Oracle Booms on Cloud Gains


By: R. Scott Raynovich

Oracle's share price hit new all-time highs this week, up more than 10%, since Oracle announced earnings Wednesday night. The company's growth in cloud computing has the market newly excited about the tech giant.

Oracle (ORCL) shares this morning were trading at $51.45, up $1.15, (1.5%) on the day, near its all-time high hit in intraday trading on Thursday. Oracle's software-as-service (SAAS) business is up 75% year-over-year, which is making up for the decline in its on-premises software business, which is declining at about 1% per year. Platform as a service (PAAS) and infrastructure as a service (IAAS) are also growing fast, at a 45% year-over-year.


Oracle's fiscal fourth quarter results, announced Wednesday, beat analyst expectations across the board. The company's overall revenue grew by 3%, hitting $10.9 billion, up from the $10.5 billion expected by analysts. Earnings per share came in at 89 cents vs. the 78 cents expected by analysts.

Cloud has been a huge boon to other mature technology companies such as Microsoft (MSFT), which has successfully converted its cloud acumen into investor excitement. Oracle is positioning its cloud offerings as flexible and broad, targeting enterprises that may want multiple SaaS, PaaS, and IaaS services across public cloud and hybrid cloud environments. It also has a large swaths of applications that it can convert to a cloud model, for example, ADP payroll processing.

Although Oracle still lags behind cloud giants Amazon, Google, and Microsoft, it has been shrewd about leveraging its deep relationship with corporate customers in the database, back office, and supply-chain software markets to convert them to cloud. Because Oracle has so many customers in these markets, it makes it easier to convince them to host their applications on the Oracle cloud, rather than moving to competitors.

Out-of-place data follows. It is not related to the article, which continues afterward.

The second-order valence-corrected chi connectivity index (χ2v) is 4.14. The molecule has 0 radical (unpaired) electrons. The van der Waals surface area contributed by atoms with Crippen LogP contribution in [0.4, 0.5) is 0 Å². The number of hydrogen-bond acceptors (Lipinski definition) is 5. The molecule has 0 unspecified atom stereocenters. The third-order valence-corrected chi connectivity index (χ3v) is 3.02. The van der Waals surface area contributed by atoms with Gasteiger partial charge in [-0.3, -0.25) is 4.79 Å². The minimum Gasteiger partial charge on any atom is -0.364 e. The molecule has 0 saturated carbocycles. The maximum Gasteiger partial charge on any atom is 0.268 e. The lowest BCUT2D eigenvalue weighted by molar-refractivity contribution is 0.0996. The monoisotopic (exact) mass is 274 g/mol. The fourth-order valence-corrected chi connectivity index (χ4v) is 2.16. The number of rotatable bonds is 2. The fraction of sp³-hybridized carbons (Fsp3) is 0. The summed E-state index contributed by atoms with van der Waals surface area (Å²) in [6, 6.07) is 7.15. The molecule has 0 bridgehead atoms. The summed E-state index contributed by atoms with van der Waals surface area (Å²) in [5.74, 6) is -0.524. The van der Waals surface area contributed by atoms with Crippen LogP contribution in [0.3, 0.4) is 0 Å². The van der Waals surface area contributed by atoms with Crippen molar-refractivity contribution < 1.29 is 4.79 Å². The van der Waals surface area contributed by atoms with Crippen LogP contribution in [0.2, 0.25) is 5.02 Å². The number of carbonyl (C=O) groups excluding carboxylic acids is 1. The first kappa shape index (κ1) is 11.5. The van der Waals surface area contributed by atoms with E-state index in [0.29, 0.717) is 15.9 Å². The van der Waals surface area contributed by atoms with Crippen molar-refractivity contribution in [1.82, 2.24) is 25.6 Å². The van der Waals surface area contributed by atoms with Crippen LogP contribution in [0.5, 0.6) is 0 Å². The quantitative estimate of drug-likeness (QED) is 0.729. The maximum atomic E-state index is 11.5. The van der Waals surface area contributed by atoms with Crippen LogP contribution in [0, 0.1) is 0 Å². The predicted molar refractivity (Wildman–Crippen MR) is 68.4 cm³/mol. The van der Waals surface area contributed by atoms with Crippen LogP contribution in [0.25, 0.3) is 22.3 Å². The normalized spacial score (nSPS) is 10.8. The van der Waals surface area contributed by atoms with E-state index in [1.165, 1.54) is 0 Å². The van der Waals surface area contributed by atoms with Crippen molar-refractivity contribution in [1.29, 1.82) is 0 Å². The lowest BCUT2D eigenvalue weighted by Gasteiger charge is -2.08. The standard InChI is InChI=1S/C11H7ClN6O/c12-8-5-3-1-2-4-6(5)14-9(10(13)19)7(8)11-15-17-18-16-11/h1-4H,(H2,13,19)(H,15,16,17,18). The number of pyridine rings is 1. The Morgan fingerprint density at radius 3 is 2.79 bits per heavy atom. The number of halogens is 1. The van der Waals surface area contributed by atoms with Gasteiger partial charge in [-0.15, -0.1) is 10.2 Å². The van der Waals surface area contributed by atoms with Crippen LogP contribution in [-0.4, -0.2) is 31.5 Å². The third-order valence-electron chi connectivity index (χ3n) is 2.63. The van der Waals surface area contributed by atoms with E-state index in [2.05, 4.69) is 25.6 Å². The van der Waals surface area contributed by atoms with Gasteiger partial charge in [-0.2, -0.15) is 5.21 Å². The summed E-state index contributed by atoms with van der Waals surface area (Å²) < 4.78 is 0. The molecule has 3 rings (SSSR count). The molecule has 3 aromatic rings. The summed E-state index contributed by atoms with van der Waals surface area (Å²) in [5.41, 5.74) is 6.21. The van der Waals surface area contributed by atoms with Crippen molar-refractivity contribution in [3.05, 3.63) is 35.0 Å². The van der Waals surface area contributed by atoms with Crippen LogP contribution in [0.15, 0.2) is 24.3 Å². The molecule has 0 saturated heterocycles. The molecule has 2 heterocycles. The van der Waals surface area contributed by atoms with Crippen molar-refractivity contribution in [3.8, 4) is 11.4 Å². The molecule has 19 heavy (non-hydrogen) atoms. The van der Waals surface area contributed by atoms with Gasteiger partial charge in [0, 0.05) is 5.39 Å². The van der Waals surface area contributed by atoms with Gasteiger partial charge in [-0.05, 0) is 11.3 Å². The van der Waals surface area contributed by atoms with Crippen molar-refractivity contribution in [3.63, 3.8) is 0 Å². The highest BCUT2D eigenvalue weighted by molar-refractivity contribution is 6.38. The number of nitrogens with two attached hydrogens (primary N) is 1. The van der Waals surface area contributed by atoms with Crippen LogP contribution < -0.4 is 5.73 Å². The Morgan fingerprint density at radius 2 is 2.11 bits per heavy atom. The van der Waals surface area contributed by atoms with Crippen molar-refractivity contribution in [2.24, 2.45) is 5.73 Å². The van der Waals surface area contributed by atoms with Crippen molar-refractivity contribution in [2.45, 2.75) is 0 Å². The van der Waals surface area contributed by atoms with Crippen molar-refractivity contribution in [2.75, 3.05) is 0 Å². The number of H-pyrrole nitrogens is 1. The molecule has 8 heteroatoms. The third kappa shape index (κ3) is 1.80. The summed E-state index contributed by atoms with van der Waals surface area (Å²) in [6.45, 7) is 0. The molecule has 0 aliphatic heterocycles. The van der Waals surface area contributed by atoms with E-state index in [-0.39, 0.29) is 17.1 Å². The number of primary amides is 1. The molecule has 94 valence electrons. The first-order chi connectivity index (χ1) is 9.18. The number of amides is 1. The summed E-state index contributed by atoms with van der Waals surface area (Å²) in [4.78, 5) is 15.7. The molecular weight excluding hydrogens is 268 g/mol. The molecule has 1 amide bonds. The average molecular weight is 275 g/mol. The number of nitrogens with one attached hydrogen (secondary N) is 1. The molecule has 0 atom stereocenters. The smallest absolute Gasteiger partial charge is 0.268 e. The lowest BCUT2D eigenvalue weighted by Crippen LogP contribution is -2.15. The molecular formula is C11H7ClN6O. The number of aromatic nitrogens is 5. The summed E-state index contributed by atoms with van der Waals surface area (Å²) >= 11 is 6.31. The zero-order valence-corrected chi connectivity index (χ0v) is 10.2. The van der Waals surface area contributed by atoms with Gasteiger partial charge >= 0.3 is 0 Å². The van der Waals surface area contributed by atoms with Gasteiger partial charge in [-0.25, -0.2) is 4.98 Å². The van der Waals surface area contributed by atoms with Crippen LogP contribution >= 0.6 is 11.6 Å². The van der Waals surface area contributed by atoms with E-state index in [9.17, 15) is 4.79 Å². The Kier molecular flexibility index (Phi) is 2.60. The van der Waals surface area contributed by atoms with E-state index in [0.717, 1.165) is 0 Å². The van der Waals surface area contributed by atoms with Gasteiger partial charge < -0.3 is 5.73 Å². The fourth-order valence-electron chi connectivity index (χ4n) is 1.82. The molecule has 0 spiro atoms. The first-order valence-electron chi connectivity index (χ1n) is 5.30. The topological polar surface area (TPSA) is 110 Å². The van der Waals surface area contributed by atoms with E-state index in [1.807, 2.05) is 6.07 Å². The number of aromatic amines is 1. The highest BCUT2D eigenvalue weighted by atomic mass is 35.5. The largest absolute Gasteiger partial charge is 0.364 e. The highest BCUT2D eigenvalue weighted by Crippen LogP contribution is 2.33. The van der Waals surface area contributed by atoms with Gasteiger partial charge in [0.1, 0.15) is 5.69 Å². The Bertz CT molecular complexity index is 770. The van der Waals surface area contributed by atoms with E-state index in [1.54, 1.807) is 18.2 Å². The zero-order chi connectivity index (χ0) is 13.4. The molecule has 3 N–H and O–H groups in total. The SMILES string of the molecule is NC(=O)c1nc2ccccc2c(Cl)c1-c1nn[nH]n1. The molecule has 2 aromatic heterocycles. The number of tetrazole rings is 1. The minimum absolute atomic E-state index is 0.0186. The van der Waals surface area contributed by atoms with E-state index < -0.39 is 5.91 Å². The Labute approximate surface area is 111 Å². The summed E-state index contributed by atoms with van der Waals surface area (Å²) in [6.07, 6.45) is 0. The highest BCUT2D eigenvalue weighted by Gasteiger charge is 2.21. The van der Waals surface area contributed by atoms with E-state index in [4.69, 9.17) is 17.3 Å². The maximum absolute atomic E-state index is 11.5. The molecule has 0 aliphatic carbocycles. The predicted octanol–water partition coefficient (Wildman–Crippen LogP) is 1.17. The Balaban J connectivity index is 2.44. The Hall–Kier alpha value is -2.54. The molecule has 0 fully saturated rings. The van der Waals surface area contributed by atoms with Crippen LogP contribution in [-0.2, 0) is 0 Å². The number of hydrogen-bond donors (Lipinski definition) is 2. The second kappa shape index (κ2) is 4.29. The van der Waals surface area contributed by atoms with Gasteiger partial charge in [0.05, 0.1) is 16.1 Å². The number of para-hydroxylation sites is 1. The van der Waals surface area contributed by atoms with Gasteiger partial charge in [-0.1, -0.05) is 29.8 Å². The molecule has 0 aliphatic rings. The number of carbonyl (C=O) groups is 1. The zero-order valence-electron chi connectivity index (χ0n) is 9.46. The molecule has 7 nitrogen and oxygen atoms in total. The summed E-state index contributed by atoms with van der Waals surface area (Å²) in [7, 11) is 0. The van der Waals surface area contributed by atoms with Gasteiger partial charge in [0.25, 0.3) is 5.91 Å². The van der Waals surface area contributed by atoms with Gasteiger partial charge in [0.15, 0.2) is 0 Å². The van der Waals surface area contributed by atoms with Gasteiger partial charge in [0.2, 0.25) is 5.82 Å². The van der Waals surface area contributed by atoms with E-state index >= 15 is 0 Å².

The research giant Gartner recently recognized Oracle as a player in the cloud market for the first time. Oracle was named as a "visionary" in Gartner's famous Magic Quadrant nomenclature for IAAS -- meaning it's in the lower right square of the quadrant, with Google and IBM. The upper-right square of "leaders" includes Amazon and Microsoft. Oracle was also added to Gartner's PAAS quadrant in April, as a leader.

The next thing to watch will be Oracle's positioning in the Internet of Things (IoT), including the Industrial IoT . As a large controller of enterprise resource planning (ERP) and supply-chain software, it's in a good position to add analytics capabilities to build on its cloud momentum. Oracle is in a good position to host cloud-based IoT applications for large industrial companies.

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